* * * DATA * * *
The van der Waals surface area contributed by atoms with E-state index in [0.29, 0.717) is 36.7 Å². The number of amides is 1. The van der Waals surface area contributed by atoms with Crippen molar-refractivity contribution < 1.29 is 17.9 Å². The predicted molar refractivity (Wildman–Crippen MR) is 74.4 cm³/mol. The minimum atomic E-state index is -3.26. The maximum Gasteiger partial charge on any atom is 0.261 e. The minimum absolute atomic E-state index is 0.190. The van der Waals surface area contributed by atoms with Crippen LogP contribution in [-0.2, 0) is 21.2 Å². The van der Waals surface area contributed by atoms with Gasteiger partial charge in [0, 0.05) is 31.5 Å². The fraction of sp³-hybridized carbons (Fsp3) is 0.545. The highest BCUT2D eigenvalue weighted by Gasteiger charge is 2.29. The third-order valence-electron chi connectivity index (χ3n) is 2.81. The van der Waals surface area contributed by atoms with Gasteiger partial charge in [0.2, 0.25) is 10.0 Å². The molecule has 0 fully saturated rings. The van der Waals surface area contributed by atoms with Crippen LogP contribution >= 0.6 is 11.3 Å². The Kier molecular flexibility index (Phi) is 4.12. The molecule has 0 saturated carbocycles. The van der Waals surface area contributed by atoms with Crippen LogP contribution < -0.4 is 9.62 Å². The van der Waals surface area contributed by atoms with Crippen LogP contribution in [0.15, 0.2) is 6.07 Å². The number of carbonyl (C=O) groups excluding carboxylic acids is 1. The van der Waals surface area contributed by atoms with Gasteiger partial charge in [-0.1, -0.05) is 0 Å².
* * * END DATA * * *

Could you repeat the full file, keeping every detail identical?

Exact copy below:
The van der Waals surface area contributed by atoms with E-state index in [0.29, 0.717) is 36.7 Å². The number of amides is 1. The van der Waals surface area contributed by atoms with Crippen molar-refractivity contribution < 1.29 is 17.9 Å². The predicted molar refractivity (Wildman–Crippen MR) is 74.4 cm³/mol. The minimum atomic E-state index is -3.26. The maximum Gasteiger partial charge on any atom is 0.261 e. The minimum absolute atomic E-state index is 0.190. The van der Waals surface area contributed by atoms with Crippen LogP contribution in [-0.2, 0) is 21.2 Å². The van der Waals surface area contributed by atoms with Gasteiger partial charge in [0, 0.05) is 31.5 Å². The fraction of sp³-hybridized carbons (Fsp3) is 0.545. The highest BCUT2D eigenvalue weighted by Gasteiger charge is 2.29. The third-order valence-electron chi connectivity index (χ3n) is 2.81. The van der Waals surface area contributed by atoms with Gasteiger partial charge in [0.2, 0.25) is 10.0 Å². The molecule has 0 fully saturated rings. The van der Waals surface area contributed by atoms with Crippen LogP contribution >= 0.6 is 11.3 Å². The Kier molecular flexibility index (Phi) is 4.12. The molecule has 0 saturated carbocycles. The van der Waals surface area contributed by atoms with Crippen LogP contribution < -0.4 is 9.62 Å². The van der Waals surface area contributed by atoms with Crippen LogP contribution in [0.15, 0.2) is 6.07 Å². The number of carbonyl (C=O) groups excluding carboxylic acids is 1. The van der Waals surface area contributed by atoms with Gasteiger partial charge in [-0.1, -0.05) is 0 Å².